Very interesting reading, but might be too academic for some. Here the Italian historian tries to understand if sabbaths really happened or not. While some authors have stressed that sabbaths did exist, Ginzburg makes a dispute for the lack of formal documents that register people who really did encounters in the forest, flew in broomsticks and transformed into animals during rituals. While anyone would agree that of course no one was doing that for the sake of scientific laws, Ginzburg investigates different cultures and folklore that might have influenced the conception of sabbaths. We happen to discover that some folks did dress like animals and did processions and other ecstatic rituals that might have inspired the conception of what is a sabbath, and that’s pretty interesting because you’ll find info about cultures that are long lost or not even very well known. I asked a friend from Bulgaria about one of the topics described by Ginzburg and she said she never heard of it before, so it’s a very rich source of information.
LZ: Northern Archeology and Cosmology: A Relational View by Vesa-Pekka Herva and Antti Lahelma
Now and then you might have seen bundles of Amazon e-books being given for free. This one happened to be available as a freebie some time ago, when I wasn’t even living or thinking about living in Sweden. Yet, here we are and how interested I have been in history and cosmology. But this is not exactly a history book like Ecstasies mentioned above, it is very much more didactic and easy to read (to a point that it makes me annoyed sometimes, but it’s useful for beginners). It brings a lot of anthropological concepts, such as the relational view proposed by Viveiros de Castro, as the authors don’t lose focus on what is real, actual things, and what is folklore or magical stuff that, in spite of not being “scientifically proven to exist”, they still tell a lot about the people and the history of those places.
CJW: The Girl with all the Gifts
I first saw this movie when it was pretty new, soon after having read the book. I remember thinking it didn’t match up to the novel (few film adaptations do), but that it was still good. On rewatch, my opinion of it has only grown.
For some reason I just don’t vibe with American takes on zombies. I’ve gotten bored through at least 3 different TV shows (Walking Dead, Z Nation, and Black Summer), and can’t remember any movies beyond Zach Snyder ones (the less said the better) and the Zombielands, but give me a British zombie movie and I am a happy camper.
The Girl With All the Gifts is set during a fungal zombie infestation, with the “hungries,” as they’re called, covered in weird fungal growths. But where it sets itself apart from standard zombie films is with the second-generation - children who were turned in the womb. These kids look and behave normally, and even attend school (in a manner of speaking).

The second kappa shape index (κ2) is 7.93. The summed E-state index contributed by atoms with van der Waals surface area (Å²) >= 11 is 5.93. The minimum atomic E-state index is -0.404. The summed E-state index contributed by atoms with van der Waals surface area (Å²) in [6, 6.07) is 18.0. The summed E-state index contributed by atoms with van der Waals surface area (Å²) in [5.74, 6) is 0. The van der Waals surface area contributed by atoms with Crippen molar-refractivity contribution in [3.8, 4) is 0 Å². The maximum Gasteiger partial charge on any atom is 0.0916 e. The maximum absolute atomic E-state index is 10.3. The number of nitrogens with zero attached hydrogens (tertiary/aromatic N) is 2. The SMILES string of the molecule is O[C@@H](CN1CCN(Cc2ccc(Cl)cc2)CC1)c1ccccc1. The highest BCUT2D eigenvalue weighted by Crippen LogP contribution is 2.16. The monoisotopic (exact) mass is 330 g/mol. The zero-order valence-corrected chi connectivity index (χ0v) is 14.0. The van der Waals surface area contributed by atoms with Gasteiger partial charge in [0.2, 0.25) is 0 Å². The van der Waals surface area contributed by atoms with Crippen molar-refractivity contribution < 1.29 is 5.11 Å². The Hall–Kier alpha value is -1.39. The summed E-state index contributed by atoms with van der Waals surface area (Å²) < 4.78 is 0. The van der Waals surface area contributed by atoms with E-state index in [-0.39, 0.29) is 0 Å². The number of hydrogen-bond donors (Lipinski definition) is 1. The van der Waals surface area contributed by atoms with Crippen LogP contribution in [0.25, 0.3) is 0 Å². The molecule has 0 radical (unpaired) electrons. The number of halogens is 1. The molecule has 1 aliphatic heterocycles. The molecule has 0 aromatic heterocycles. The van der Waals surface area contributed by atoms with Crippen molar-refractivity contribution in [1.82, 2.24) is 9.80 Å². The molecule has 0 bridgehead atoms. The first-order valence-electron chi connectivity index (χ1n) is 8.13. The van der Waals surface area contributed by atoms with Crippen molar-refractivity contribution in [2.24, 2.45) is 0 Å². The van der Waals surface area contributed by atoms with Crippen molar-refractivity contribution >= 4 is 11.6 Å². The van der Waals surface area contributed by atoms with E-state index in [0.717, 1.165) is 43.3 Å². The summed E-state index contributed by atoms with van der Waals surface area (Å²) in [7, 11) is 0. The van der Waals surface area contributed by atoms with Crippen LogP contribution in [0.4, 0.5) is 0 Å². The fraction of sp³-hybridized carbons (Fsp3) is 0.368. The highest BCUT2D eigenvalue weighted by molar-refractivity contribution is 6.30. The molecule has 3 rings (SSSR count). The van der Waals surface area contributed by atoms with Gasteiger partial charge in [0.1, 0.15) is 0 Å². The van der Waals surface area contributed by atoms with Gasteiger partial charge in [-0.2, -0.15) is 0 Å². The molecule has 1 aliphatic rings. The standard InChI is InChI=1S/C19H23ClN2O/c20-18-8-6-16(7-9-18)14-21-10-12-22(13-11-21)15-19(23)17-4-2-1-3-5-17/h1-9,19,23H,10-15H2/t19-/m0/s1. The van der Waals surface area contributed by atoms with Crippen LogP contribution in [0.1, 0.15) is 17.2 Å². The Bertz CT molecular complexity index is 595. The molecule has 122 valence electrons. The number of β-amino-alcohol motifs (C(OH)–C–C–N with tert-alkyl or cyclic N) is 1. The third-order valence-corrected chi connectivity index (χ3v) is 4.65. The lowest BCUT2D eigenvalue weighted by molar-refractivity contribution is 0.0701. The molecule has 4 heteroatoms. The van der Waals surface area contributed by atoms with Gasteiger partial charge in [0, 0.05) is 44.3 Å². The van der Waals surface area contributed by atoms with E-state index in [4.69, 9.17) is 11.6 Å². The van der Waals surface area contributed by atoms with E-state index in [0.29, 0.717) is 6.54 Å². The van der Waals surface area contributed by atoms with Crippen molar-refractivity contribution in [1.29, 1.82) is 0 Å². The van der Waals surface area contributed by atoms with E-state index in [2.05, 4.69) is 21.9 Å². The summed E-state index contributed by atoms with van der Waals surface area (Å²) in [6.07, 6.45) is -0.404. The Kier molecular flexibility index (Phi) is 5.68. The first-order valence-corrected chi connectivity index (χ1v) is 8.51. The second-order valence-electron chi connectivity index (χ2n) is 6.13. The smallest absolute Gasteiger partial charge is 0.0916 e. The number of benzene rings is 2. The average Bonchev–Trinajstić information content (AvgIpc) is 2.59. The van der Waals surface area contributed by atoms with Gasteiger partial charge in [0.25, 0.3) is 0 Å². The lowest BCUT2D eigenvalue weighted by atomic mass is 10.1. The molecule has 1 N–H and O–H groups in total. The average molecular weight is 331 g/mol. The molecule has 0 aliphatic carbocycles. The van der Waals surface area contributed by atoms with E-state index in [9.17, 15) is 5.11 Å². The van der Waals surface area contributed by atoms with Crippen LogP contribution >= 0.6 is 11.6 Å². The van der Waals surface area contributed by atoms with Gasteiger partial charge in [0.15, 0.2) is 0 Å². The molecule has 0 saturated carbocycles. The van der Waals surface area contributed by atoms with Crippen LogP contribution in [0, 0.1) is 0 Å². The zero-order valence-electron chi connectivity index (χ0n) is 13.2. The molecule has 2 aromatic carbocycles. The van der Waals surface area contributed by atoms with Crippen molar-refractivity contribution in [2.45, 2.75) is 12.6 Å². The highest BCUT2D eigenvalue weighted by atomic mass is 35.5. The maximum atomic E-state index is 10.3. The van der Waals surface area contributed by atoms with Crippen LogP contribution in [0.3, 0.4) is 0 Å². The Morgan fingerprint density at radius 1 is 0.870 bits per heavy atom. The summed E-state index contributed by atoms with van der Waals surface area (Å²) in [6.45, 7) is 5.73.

The bulk of the story focuses on one of these children, Melanie, played brilliantly by Sennia Nanua, and her favourite teacher Miss Justineau, played by the underrated Gemma Arterton (watch Byzantium). There is menace, of course, supplied both by the rabid zombies trying to break into the secure military facility and also Dr Caldwell, a scientists salivating at the prospect of cutting open Melanie’s brain.
I don’t want to go too far into spoilers (I think the movie is little known and underappreciated, even though the book was a huge success, and you should watch it), but the ending is brilliant (if a bit abrupt) and horrifying in its implications, but I will always have a soft spot for a film pushing back against the idea of human supremacy.
CJW: Our Members Be Unlimited by Sam Wallman
Wallman has been featured in these pages before, being a cartoonist who has covered Indigenous rights in Australia, offshore detention, and other topics we are wont to discuss here.
OMBU is mostly a history (and argument in favour) of unionism, but in detailing natural, spontaneous, and also planned collectives, as well as the state’s efforts to quell the same, I also see it as covering anarchist territory.
As well as the historical and more recent stories of union action and formation, there’s also stories from Sam’s life, including his time working as a salt in a Melbourne Amazon warehouse.
It’s a great book, definitely one to check out if you’re at all interested in workers and labor struggles.
Interesting new album by Durbatuluk. From what I understand, people are really appreciating what German artists are doing to current black metal, so this could well represent what’s going on in the scene now.
For the past years I have been collaborating with Roger Spitz in the development of this series of books about disruption and future. Most of my contributions revolve around humanities and art. As you can see, there are four different volumes in this collection, each focused on more specific topics like business, frameworks, or culture. The books will be released soon and you can keep an eye on the news by subscribing to the newsletter. :)